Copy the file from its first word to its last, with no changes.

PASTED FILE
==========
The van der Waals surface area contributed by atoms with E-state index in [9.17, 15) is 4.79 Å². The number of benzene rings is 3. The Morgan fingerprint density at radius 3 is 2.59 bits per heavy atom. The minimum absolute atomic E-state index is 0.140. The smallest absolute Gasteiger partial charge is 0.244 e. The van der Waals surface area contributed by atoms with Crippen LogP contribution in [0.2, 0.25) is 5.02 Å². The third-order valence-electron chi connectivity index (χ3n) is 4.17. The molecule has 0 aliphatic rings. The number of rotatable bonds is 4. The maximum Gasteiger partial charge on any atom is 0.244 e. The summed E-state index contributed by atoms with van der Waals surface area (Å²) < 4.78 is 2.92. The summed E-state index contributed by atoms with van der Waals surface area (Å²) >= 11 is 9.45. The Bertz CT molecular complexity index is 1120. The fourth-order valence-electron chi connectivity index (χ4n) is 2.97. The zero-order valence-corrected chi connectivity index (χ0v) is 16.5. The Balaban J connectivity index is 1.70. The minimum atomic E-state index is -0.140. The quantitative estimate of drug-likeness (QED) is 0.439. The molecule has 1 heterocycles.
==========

The van der Waals surface area contributed by atoms with E-state index in [9.17, 15) is 4.79 Å². The number of benzene rings is 3. The Morgan fingerprint density at radius 3 is 2.59 bits per heavy atom. The minimum absolute atomic E-state index is 0.140. The smallest absolute Gasteiger partial charge is 0.244 e. The van der Waals surface area contributed by atoms with Crippen LogP contribution in [0.2, 0.25) is 5.02 Å². The third-order valence-electron chi connectivity index (χ3n) is 4.17. The molecule has 0 aliphatic rings. The number of rotatable bonds is 4. The maximum Gasteiger partial charge on any atom is 0.244 e. The summed E-state index contributed by atoms with van der Waals surface area (Å²) < 4.78 is 2.92. The summed E-state index contributed by atoms with van der Waals surface area (Å²) >= 11 is 9.45. The Bertz CT molecular complexity index is 1120. The fourth-order valence-electron chi connectivity index (χ4n) is 2.97. The zero-order valence-corrected chi connectivity index (χ0v) is 16.5. The Balaban J connectivity index is 1.70. The minimum atomic E-state index is -0.140. The quantitative estimate of drug-likeness (QED) is 0.439. The molecule has 1 heterocycles.